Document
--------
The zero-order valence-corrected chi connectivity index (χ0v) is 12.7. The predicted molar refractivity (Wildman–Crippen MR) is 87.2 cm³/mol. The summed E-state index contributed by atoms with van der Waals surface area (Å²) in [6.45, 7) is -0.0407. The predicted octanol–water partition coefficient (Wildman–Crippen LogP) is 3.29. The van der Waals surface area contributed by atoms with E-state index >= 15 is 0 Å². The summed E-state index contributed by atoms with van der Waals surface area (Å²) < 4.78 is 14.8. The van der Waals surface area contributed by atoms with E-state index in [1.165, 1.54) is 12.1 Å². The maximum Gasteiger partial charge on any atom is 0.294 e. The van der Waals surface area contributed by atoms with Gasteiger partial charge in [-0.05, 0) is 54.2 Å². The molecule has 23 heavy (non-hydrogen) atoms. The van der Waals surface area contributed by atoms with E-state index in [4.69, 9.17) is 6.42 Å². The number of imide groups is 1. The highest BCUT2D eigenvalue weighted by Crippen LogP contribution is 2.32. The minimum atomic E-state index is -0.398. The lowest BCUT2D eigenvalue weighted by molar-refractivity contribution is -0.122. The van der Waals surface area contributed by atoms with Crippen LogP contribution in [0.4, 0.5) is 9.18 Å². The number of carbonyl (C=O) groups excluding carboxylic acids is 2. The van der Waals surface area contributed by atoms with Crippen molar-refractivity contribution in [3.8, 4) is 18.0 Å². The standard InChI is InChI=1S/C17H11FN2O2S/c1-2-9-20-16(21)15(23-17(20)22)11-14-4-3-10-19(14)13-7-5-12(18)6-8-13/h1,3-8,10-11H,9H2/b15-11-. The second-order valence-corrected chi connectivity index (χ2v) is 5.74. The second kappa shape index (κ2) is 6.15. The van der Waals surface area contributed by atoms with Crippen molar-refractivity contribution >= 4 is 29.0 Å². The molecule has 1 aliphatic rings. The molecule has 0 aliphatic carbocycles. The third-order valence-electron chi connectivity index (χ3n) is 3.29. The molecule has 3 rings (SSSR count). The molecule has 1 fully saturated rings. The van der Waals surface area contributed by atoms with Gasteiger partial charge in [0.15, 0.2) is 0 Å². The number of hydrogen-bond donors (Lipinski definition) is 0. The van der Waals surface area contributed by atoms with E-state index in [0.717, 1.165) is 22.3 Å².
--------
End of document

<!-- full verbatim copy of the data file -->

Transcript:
The zero-order valence-corrected chi connectivity index (χ0v) is 12.7. The predicted molar refractivity (Wildman–Crippen MR) is 87.2 cm³/mol. The summed E-state index contributed by atoms with van der Waals surface area (Å²) in [6.45, 7) is -0.0407. The predicted octanol–water partition coefficient (Wildman–Crippen LogP) is 3.29. The van der Waals surface area contributed by atoms with E-state index >= 15 is 0 Å². The summed E-state index contributed by atoms with van der Waals surface area (Å²) < 4.78 is 14.8. The van der Waals surface area contributed by atoms with E-state index in [1.165, 1.54) is 12.1 Å². The maximum Gasteiger partial charge on any atom is 0.294 e. The van der Waals surface area contributed by atoms with Gasteiger partial charge in [-0.05, 0) is 54.2 Å². The molecule has 23 heavy (non-hydrogen) atoms. The van der Waals surface area contributed by atoms with E-state index in [4.69, 9.17) is 6.42 Å². The number of imide groups is 1. The highest BCUT2D eigenvalue weighted by Crippen LogP contribution is 2.32. The minimum atomic E-state index is -0.398. The lowest BCUT2D eigenvalue weighted by molar-refractivity contribution is -0.122. The van der Waals surface area contributed by atoms with Crippen LogP contribution in [0.4, 0.5) is 9.18 Å². The number of carbonyl (C=O) groups excluding carboxylic acids is 2. The van der Waals surface area contributed by atoms with Crippen molar-refractivity contribution in [3.8, 4) is 18.0 Å². The standard InChI is InChI=1S/C17H11FN2O2S/c1-2-9-20-16(21)15(23-17(20)22)11-14-4-3-10-19(14)13-7-5-12(18)6-8-13/h1,3-8,10-11H,9H2/b15-11-. The second-order valence-corrected chi connectivity index (χ2v) is 5.74. The second kappa shape index (κ2) is 6.15. The van der Waals surface area contributed by atoms with Crippen molar-refractivity contribution >= 4 is 29.0 Å². The molecule has 1 aliphatic rings. The molecule has 0 aliphatic carbocycles. The third-order valence-electron chi connectivity index (χ3n) is 3.29. The molecule has 3 rings (SSSR count). The molecule has 1 fully saturated rings. The van der Waals surface area contributed by atoms with Gasteiger partial charge in [0.15, 0.2) is 0 Å². The number of hydrogen-bond donors (Lipinski definition) is 0. The van der Waals surface area contributed by atoms with E-state index in [0.717, 1.165) is 22.3 Å².